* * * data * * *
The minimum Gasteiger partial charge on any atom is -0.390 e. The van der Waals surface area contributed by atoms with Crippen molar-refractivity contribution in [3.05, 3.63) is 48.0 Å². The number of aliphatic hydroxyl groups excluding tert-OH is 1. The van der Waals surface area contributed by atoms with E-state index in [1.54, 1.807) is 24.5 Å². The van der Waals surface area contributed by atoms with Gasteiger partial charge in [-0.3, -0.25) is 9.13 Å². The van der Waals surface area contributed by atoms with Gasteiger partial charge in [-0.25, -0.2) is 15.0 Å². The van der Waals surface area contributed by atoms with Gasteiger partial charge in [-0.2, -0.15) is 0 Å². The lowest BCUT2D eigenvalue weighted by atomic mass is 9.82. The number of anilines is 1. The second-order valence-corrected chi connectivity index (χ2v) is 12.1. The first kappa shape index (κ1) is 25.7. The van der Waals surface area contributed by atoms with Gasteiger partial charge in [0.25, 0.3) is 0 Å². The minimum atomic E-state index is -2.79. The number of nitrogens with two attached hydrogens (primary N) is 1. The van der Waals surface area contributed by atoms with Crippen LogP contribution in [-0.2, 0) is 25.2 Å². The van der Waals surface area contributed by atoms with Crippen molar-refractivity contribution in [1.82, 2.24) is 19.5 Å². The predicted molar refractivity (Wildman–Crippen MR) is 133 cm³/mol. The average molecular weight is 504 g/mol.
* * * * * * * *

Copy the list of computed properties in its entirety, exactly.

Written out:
The minimum Gasteiger partial charge on any atom is -0.390 e. The van der Waals surface area contributed by atoms with Crippen molar-refractivity contribution in [3.05, 3.63) is 48.0 Å². The number of aliphatic hydroxyl groups excluding tert-OH is 1. The van der Waals surface area contributed by atoms with E-state index in [1.54, 1.807) is 24.5 Å². The van der Waals surface area contributed by atoms with Gasteiger partial charge in [-0.3, -0.25) is 9.13 Å². The van der Waals surface area contributed by atoms with Gasteiger partial charge in [-0.25, -0.2) is 15.0 Å². The van der Waals surface area contributed by atoms with Gasteiger partial charge in [-0.2, -0.15) is 0 Å². The lowest BCUT2D eigenvalue weighted by atomic mass is 9.82. The number of anilines is 1. The second-order valence-corrected chi connectivity index (χ2v) is 12.1. The first kappa shape index (κ1) is 25.7. The van der Waals surface area contributed by atoms with Gasteiger partial charge in [0.25, 0.3) is 0 Å². The minimum atomic E-state index is -2.79. The number of nitrogens with two attached hydrogens (primary N) is 1. The van der Waals surface area contributed by atoms with Crippen LogP contribution in [-0.2, 0) is 25.2 Å². The van der Waals surface area contributed by atoms with Crippen molar-refractivity contribution in [1.82, 2.24) is 19.5 Å². The predicted molar refractivity (Wildman–Crippen MR) is 133 cm³/mol. The average molecular weight is 504 g/mol.